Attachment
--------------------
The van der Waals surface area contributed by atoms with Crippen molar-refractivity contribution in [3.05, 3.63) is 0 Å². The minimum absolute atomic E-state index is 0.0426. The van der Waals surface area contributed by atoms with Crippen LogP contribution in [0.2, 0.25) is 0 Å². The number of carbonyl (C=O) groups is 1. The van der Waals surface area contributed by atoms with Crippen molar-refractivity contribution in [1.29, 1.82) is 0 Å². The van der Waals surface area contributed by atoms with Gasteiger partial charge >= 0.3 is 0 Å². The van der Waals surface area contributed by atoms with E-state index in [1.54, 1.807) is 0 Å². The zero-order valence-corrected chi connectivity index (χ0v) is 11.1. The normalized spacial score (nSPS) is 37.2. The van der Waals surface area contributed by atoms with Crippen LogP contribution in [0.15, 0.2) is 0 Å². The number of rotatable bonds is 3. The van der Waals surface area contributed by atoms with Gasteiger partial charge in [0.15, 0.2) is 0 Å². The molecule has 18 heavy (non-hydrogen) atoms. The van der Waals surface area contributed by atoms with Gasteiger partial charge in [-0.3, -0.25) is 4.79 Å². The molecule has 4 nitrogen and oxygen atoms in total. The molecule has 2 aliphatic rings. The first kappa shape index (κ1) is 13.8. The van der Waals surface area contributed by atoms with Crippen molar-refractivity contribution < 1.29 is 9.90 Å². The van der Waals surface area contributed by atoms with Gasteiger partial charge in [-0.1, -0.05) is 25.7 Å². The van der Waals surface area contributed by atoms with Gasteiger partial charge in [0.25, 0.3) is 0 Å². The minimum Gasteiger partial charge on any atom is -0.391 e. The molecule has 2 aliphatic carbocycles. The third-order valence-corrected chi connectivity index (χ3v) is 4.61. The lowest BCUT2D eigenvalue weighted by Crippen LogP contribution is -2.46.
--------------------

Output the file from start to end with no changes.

The van der Waals surface area contributed by atoms with Crippen molar-refractivity contribution in [3.05, 3.63) is 0 Å². The minimum absolute atomic E-state index is 0.0426. The van der Waals surface area contributed by atoms with Crippen LogP contribution in [0.2, 0.25) is 0 Å². The number of carbonyl (C=O) groups is 1. The van der Waals surface area contributed by atoms with Crippen molar-refractivity contribution in [1.29, 1.82) is 0 Å². The van der Waals surface area contributed by atoms with Gasteiger partial charge >= 0.3 is 0 Å². The van der Waals surface area contributed by atoms with E-state index in [1.54, 1.807) is 0 Å². The zero-order valence-corrected chi connectivity index (χ0v) is 11.1. The normalized spacial score (nSPS) is 37.2. The van der Waals surface area contributed by atoms with Crippen LogP contribution in [0.15, 0.2) is 0 Å². The number of rotatable bonds is 3. The van der Waals surface area contributed by atoms with Gasteiger partial charge in [0.15, 0.2) is 0 Å². The molecule has 18 heavy (non-hydrogen) atoms. The van der Waals surface area contributed by atoms with Gasteiger partial charge in [-0.3, -0.25) is 4.79 Å². The molecule has 4 nitrogen and oxygen atoms in total. The molecule has 2 aliphatic rings. The first kappa shape index (κ1) is 13.8. The van der Waals surface area contributed by atoms with Crippen molar-refractivity contribution < 1.29 is 9.90 Å². The van der Waals surface area contributed by atoms with Gasteiger partial charge in [-0.1, -0.05) is 25.7 Å². The van der Waals surface area contributed by atoms with Gasteiger partial charge in [0.25, 0.3) is 0 Å². The minimum Gasteiger partial charge on any atom is -0.391 e. The molecule has 2 aliphatic carbocycles. The third-order valence-corrected chi connectivity index (χ3v) is 4.61. The lowest BCUT2D eigenvalue weighted by Crippen LogP contribution is -2.46.